15-year-old Helena Muffly wrote exactly 100 years ago today:
Thursday, February 21, 1911: The same old routine, I hope it will soon be broken. I was busily making errands today, they didn’t concern me so very much. I got a ride home from school with Oakes, and it was a little bit windy. The wind blew my cap off of my head, and I had to get out, and go back after it. Too bad, wasn’t it?
Her middle-aged granddaughter’s comments 100 years later:
Ah, the ennui of the dog days of winter. I know the feeling—the holidays were long past and an almost forgotten memory, the cold seemed like it would never end, and spring seemed impossibly far away (though the wind suggests there is a bit of a spring feel and that blustery March was on the horizon). And, probably NOTHING was happening in McEwensville. A few years before Grandma’s time, McEwensville was a wild and crazy place. . .
The Old Turbot Horse Protective Society was the center of the social scene in McEwensville in the late 1800s–though it probably no longer existed in 1911 when Grandma began her diary. The farmers near McEwensville had had a lot of problems with horse thieves, and organized the society to recover the horses.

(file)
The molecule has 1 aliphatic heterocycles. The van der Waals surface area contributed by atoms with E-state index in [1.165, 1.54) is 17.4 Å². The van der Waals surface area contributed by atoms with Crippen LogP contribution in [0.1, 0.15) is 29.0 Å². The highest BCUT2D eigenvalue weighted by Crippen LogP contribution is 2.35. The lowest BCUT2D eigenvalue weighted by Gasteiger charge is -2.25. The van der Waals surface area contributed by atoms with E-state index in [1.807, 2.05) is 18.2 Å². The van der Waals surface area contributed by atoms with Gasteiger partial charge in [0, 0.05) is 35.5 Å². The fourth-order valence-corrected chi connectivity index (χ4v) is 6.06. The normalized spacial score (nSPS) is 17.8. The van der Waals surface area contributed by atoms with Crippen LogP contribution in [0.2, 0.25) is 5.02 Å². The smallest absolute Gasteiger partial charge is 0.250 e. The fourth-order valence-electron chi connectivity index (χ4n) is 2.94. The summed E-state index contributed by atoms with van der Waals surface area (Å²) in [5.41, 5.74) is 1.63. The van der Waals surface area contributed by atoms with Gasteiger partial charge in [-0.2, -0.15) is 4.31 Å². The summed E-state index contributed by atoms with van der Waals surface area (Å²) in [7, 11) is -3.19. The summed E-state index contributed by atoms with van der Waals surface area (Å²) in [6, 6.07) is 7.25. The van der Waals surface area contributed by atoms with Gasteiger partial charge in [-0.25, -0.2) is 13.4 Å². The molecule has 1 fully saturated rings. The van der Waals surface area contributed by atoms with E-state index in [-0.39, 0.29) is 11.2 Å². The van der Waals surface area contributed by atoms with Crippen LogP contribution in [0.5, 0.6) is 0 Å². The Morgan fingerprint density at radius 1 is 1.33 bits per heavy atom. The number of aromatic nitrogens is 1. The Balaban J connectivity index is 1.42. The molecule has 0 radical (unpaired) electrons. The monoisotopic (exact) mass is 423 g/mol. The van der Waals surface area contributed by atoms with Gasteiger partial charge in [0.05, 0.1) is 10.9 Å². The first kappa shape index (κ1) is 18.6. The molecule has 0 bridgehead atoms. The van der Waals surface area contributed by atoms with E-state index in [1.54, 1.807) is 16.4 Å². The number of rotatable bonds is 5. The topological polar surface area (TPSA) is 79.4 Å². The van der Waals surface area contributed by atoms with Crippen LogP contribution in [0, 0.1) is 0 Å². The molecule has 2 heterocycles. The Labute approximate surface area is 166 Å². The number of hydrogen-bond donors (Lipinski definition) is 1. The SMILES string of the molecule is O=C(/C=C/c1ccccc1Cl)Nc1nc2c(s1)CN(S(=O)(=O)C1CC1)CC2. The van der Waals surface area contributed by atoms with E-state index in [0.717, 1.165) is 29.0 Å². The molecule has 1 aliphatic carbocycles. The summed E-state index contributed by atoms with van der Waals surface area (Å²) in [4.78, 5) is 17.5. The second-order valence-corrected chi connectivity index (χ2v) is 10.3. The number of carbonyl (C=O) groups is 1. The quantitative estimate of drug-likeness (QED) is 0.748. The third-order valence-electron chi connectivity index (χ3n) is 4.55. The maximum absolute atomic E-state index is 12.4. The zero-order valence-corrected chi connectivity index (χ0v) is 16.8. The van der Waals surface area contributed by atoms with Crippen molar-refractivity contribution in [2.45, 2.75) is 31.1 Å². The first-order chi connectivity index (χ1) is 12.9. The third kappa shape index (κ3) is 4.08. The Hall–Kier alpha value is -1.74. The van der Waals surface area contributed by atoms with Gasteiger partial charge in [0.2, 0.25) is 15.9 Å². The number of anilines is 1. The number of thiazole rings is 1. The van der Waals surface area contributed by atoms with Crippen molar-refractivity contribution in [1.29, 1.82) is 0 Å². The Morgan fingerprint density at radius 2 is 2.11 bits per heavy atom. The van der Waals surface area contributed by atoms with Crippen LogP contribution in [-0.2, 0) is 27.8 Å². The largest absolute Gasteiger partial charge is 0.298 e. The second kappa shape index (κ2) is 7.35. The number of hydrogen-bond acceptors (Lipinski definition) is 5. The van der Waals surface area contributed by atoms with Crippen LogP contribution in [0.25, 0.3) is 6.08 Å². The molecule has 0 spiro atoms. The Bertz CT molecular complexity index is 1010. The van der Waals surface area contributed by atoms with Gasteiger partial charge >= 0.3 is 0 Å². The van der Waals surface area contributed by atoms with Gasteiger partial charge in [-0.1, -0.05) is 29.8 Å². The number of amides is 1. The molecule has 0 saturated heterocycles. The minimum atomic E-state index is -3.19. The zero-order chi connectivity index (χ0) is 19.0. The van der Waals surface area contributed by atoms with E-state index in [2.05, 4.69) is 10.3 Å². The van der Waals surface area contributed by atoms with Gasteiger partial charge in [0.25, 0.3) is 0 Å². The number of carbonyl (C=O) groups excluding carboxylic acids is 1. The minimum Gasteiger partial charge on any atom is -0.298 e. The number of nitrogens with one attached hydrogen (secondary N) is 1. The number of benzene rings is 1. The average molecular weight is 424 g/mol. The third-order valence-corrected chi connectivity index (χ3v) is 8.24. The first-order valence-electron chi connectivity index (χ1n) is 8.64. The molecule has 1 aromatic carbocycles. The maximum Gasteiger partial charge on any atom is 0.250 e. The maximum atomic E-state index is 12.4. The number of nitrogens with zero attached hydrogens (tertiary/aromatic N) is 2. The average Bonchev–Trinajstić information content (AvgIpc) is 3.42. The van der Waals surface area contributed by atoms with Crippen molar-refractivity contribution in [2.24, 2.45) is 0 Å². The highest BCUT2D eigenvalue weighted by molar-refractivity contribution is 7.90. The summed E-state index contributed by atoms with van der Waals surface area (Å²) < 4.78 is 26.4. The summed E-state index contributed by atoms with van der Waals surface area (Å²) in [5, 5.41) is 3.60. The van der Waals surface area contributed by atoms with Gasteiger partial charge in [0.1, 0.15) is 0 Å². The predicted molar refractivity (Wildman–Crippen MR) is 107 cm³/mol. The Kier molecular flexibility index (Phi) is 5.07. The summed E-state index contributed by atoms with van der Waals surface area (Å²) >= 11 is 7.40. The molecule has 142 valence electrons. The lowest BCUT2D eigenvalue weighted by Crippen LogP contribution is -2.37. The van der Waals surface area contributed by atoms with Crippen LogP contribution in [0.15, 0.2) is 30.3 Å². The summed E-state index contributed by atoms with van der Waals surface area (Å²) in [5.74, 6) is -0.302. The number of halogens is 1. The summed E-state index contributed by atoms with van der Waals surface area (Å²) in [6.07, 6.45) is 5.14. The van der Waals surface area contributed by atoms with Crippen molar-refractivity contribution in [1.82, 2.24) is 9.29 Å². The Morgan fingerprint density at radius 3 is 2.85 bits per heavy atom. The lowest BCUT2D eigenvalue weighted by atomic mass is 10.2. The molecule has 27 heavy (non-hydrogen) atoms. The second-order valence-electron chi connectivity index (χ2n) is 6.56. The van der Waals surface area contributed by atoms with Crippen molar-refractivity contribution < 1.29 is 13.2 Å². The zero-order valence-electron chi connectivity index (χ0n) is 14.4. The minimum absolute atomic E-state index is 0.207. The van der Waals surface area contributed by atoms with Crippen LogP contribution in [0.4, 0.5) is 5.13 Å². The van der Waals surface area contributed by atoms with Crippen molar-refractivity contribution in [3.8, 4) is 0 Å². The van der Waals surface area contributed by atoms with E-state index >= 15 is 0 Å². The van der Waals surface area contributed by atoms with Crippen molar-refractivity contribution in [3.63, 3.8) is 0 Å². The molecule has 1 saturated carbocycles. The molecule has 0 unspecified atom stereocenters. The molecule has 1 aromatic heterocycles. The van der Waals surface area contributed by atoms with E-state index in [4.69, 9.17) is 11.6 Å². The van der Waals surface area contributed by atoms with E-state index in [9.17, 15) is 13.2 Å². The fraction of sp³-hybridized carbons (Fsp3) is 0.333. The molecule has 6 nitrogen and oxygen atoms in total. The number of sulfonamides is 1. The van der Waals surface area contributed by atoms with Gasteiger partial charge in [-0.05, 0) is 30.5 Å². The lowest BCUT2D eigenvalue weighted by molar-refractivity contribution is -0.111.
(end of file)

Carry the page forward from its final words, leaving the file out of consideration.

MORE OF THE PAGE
Each year at an annual meeting thirty men were selected to be part of the posse for the following year. According to C.V. Clark in an address to the Northumberland County Historical Society, “The yearly meetings were held on the last Saturday of the year and this was a gala day in McEwensville. With a membership which at one time numbered 290, the town was filled.”
The annual meetings of the Horse Protective Society were held at the Washington Tavern, but according to Clark the society’s by-laws indicated that “members should not introduce or bring any spirituous liquors of any kind into the room where the yearly meeting was being held, nor smoke tobacco while on business. Members misbehaving at the yearly meeting were to pay a fine ‘not exceeding ten cents.’ ”
Hmm–the meetings were held at a tavern, it was a gala event on the last Saturday of the year–yet no alcohol was allowed. I wonder what percentage of the members were fined in a typical year? . . . I guess the town has become more sedate over the years.